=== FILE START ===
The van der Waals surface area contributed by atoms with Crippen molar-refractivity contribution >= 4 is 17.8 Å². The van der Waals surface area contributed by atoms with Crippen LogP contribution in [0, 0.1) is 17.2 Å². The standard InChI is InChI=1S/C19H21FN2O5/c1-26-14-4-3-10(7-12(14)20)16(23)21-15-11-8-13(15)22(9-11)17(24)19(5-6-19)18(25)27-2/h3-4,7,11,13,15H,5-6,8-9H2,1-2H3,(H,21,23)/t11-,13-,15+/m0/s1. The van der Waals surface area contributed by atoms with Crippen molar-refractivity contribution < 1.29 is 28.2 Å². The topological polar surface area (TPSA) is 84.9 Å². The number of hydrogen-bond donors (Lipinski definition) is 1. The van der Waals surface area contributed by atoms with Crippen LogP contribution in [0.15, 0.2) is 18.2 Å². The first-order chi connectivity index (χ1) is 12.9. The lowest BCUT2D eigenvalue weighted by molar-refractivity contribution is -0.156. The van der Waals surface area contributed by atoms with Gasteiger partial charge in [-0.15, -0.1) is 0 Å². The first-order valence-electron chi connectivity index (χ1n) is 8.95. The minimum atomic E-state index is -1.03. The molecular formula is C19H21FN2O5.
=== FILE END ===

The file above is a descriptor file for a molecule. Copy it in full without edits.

The van der Waals surface area contributed by atoms with Crippen molar-refractivity contribution >= 4 is 17.8 Å². The van der Waals surface area contributed by atoms with Crippen LogP contribution in [0, 0.1) is 17.2 Å². The standard InChI is InChI=1S/C19H21FN2O5/c1-26-14-4-3-10(7-12(14)20)16(23)21-15-11-8-13(15)22(9-11)17(24)19(5-6-19)18(25)27-2/h3-4,7,11,13,15H,5-6,8-9H2,1-2H3,(H,21,23)/t11-,13-,15+/m0/s1. The van der Waals surface area contributed by atoms with Crippen molar-refractivity contribution < 1.29 is 28.2 Å². The topological polar surface area (TPSA) is 84.9 Å². The number of hydrogen-bond donors (Lipinski definition) is 1. The van der Waals surface area contributed by atoms with Crippen LogP contribution in [0.15, 0.2) is 18.2 Å². The first-order chi connectivity index (χ1) is 12.9. The lowest BCUT2D eigenvalue weighted by molar-refractivity contribution is -0.156. The van der Waals surface area contributed by atoms with Gasteiger partial charge in [-0.15, -0.1) is 0 Å². The first-order valence-electron chi connectivity index (χ1n) is 8.95. The minimum atomic E-state index is -1.03. The molecular formula is C19H21FN2O5.